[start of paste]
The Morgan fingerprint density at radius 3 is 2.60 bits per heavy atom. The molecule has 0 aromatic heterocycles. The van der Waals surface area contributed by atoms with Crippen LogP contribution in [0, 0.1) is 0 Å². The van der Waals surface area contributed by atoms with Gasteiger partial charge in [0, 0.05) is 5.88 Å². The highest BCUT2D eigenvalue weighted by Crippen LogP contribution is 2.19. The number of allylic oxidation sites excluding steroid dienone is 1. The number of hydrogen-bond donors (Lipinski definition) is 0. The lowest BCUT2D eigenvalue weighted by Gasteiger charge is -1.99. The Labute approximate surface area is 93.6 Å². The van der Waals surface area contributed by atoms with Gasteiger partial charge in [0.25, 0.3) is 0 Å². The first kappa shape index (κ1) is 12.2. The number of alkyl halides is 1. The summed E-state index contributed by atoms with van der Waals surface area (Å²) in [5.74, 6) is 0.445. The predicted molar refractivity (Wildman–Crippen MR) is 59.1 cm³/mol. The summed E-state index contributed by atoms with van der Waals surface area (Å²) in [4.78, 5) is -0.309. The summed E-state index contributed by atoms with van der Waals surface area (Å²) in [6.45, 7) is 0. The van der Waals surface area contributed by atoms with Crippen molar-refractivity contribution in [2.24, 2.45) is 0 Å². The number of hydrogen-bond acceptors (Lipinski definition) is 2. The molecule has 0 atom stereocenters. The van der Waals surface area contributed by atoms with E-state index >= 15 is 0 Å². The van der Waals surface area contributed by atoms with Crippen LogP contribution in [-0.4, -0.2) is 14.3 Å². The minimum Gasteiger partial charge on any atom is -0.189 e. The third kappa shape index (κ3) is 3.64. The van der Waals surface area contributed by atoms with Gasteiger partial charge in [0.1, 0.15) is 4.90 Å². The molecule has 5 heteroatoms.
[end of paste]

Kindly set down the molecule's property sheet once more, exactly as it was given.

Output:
The Morgan fingerprint density at radius 3 is 2.60 bits per heavy atom. The molecule has 0 aromatic heterocycles. The van der Waals surface area contributed by atoms with Crippen LogP contribution in [0, 0.1) is 0 Å². The van der Waals surface area contributed by atoms with Gasteiger partial charge in [0, 0.05) is 5.88 Å². The highest BCUT2D eigenvalue weighted by Crippen LogP contribution is 2.19. The number of allylic oxidation sites excluding steroid dienone is 1. The number of hydrogen-bond donors (Lipinski definition) is 0. The lowest BCUT2D eigenvalue weighted by Gasteiger charge is -1.99. The Labute approximate surface area is 93.6 Å². The van der Waals surface area contributed by atoms with Gasteiger partial charge in [0.25, 0.3) is 0 Å². The first kappa shape index (κ1) is 12.2. The number of alkyl halides is 1. The summed E-state index contributed by atoms with van der Waals surface area (Å²) in [5.74, 6) is 0.445. The predicted molar refractivity (Wildman–Crippen MR) is 59.1 cm³/mol. The summed E-state index contributed by atoms with van der Waals surface area (Å²) in [4.78, 5) is -0.309. The summed E-state index contributed by atoms with van der Waals surface area (Å²) in [6.45, 7) is 0. The van der Waals surface area contributed by atoms with Crippen molar-refractivity contribution in [2.24, 2.45) is 0 Å². The number of hydrogen-bond acceptors (Lipinski definition) is 2. The molecule has 0 atom stereocenters. The van der Waals surface area contributed by atoms with E-state index >= 15 is 0 Å². The van der Waals surface area contributed by atoms with Crippen LogP contribution in [-0.4, -0.2) is 14.3 Å². The minimum Gasteiger partial charge on any atom is -0.189 e. The third kappa shape index (κ3) is 3.64. The van der Waals surface area contributed by atoms with Gasteiger partial charge in [0.1, 0.15) is 4.90 Å². The molecule has 5 heteroatoms.